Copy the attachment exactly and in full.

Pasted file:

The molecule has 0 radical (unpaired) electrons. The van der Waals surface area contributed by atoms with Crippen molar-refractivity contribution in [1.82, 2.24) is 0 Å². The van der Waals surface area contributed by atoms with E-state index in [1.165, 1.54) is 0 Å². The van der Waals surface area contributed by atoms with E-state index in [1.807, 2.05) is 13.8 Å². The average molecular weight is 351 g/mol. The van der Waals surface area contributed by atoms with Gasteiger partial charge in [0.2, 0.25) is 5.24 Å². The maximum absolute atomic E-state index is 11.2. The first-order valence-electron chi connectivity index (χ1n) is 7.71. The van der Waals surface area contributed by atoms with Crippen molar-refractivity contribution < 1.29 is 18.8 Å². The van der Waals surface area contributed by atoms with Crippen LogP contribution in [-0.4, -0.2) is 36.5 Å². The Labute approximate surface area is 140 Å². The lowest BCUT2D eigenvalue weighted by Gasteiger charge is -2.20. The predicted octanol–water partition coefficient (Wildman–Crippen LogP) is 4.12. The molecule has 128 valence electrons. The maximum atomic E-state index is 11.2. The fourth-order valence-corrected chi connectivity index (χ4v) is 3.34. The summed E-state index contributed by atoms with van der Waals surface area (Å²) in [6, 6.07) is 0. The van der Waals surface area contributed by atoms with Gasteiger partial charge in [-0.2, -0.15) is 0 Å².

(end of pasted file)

The molecule has 0 radical (unpaired) electrons. The van der Waals surface area contributed by atoms with Crippen molar-refractivity contribution in [1.82, 2.24) is 0 Å². The van der Waals surface area contributed by atoms with E-state index in [1.165, 1.54) is 0 Å². The van der Waals surface area contributed by atoms with E-state index in [1.807, 2.05) is 13.8 Å². The average molecular weight is 351 g/mol. The van der Waals surface area contributed by atoms with Gasteiger partial charge in [0.2, 0.25) is 5.24 Å². The maximum absolute atomic E-state index is 11.2. The first-order valence-electron chi connectivity index (χ1n) is 7.71. The van der Waals surface area contributed by atoms with Crippen molar-refractivity contribution < 1.29 is 18.8 Å². The van der Waals surface area contributed by atoms with Crippen LogP contribution in [-0.4, -0.2) is 36.5 Å². The Labute approximate surface area is 140 Å². The lowest BCUT2D eigenvalue weighted by Gasteiger charge is -2.20. The predicted octanol–water partition coefficient (Wildman–Crippen LogP) is 4.12. The molecule has 128 valence electrons. The maximum atomic E-state index is 11.2. The fourth-order valence-corrected chi connectivity index (χ4v) is 3.34. The summed E-state index contributed by atoms with van der Waals surface area (Å²) in [6, 6.07) is 0. The van der Waals surface area contributed by atoms with Gasteiger partial charge in [-0.2, -0.15) is 0 Å².